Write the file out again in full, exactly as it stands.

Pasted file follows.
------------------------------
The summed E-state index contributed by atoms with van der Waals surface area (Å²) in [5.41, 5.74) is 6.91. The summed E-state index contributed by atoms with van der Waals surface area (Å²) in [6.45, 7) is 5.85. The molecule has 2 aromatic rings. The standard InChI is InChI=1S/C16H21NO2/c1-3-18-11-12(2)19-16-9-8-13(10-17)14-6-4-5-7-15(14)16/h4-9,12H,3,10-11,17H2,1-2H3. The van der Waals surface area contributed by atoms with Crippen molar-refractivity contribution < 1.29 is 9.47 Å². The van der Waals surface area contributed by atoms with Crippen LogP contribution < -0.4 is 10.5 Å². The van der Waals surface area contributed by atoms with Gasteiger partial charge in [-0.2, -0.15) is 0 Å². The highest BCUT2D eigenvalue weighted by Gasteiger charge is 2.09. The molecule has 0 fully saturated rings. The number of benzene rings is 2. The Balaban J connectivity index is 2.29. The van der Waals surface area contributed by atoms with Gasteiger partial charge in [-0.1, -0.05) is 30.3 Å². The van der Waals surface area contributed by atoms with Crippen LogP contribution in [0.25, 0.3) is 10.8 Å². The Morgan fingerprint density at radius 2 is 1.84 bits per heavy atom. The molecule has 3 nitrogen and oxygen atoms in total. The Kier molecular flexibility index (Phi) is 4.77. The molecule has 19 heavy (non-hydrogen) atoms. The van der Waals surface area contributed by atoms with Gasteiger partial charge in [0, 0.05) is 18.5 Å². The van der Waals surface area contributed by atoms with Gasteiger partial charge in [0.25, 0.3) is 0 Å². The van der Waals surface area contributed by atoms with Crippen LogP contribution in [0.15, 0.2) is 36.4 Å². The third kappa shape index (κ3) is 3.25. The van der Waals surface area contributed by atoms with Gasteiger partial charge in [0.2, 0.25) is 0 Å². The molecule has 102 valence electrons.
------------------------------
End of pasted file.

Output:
The summed E-state index contributed by atoms with van der Waals surface area (Å²) in [5.41, 5.74) is 6.91. The summed E-state index contributed by atoms with van der Waals surface area (Å²) in [6.45, 7) is 5.85. The molecule has 2 aromatic rings. The standard InChI is InChI=1S/C16H21NO2/c1-3-18-11-12(2)19-16-9-8-13(10-17)14-6-4-5-7-15(14)16/h4-9,12H,3,10-11,17H2,1-2H3. The van der Waals surface area contributed by atoms with Crippen molar-refractivity contribution < 1.29 is 9.47 Å². The van der Waals surface area contributed by atoms with Crippen LogP contribution < -0.4 is 10.5 Å². The van der Waals surface area contributed by atoms with Gasteiger partial charge in [-0.2, -0.15) is 0 Å². The highest BCUT2D eigenvalue weighted by Gasteiger charge is 2.09. The molecule has 0 fully saturated rings. The number of benzene rings is 2. The Balaban J connectivity index is 2.29. The van der Waals surface area contributed by atoms with Gasteiger partial charge in [-0.1, -0.05) is 30.3 Å². The van der Waals surface area contributed by atoms with Crippen LogP contribution in [0.25, 0.3) is 10.8 Å². The Morgan fingerprint density at radius 2 is 1.84 bits per heavy atom. The molecule has 3 nitrogen and oxygen atoms in total. The Kier molecular flexibility index (Phi) is 4.77. The molecule has 19 heavy (non-hydrogen) atoms. The van der Waals surface area contributed by atoms with Gasteiger partial charge in [0, 0.05) is 18.5 Å². The van der Waals surface area contributed by atoms with Gasteiger partial charge in [0.25, 0.3) is 0 Å². The van der Waals surface area contributed by atoms with Crippen LogP contribution in [0.15, 0.2) is 36.4 Å². The third kappa shape index (κ3) is 3.25. The van der Waals surface area contributed by atoms with Gasteiger partial charge in [0.2, 0.25) is 0 Å². The molecule has 102 valence electrons.